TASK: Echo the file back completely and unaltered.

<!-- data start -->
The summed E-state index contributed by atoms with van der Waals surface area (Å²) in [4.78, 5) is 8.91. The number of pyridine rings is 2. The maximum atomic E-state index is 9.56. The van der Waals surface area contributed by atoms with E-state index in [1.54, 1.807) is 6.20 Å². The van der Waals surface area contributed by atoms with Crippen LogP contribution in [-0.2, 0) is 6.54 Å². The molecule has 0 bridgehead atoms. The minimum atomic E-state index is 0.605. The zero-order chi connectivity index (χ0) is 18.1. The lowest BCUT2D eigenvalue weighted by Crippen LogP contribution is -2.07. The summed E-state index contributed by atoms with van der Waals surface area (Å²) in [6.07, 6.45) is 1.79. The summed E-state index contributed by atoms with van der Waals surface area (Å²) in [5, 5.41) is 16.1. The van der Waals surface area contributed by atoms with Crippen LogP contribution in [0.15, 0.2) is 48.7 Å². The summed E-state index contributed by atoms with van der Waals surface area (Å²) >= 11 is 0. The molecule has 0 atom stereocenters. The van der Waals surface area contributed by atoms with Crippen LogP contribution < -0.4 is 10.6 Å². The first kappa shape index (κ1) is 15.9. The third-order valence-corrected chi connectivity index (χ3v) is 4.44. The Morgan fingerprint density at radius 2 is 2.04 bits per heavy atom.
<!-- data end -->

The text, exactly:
The summed E-state index contributed by atoms with van der Waals surface area (Å²) in [4.78, 5) is 8.91. The number of pyridine rings is 2. The maximum atomic E-state index is 9.56. The van der Waals surface area contributed by atoms with E-state index in [1.54, 1.807) is 6.20 Å². The van der Waals surface area contributed by atoms with Crippen LogP contribution in [-0.2, 0) is 6.54 Å². The molecule has 0 bridgehead atoms. The minimum atomic E-state index is 0.605. The zero-order chi connectivity index (χ0) is 18.1. The lowest BCUT2D eigenvalue weighted by Crippen LogP contribution is -2.07. The summed E-state index contributed by atoms with van der Waals surface area (Å²) in [6.07, 6.45) is 1.79. The summed E-state index contributed by atoms with van der Waals surface area (Å²) in [5, 5.41) is 16.1. The van der Waals surface area contributed by atoms with Crippen LogP contribution in [0.15, 0.2) is 48.7 Å². The summed E-state index contributed by atoms with van der Waals surface area (Å²) >= 11 is 0. The molecule has 0 atom stereocenters. The van der Waals surface area contributed by atoms with Crippen LogP contribution < -0.4 is 10.6 Å². The first kappa shape index (κ1) is 15.9. The third-order valence-corrected chi connectivity index (χ3v) is 4.44. The Morgan fingerprint density at radius 2 is 2.04 bits per heavy atom.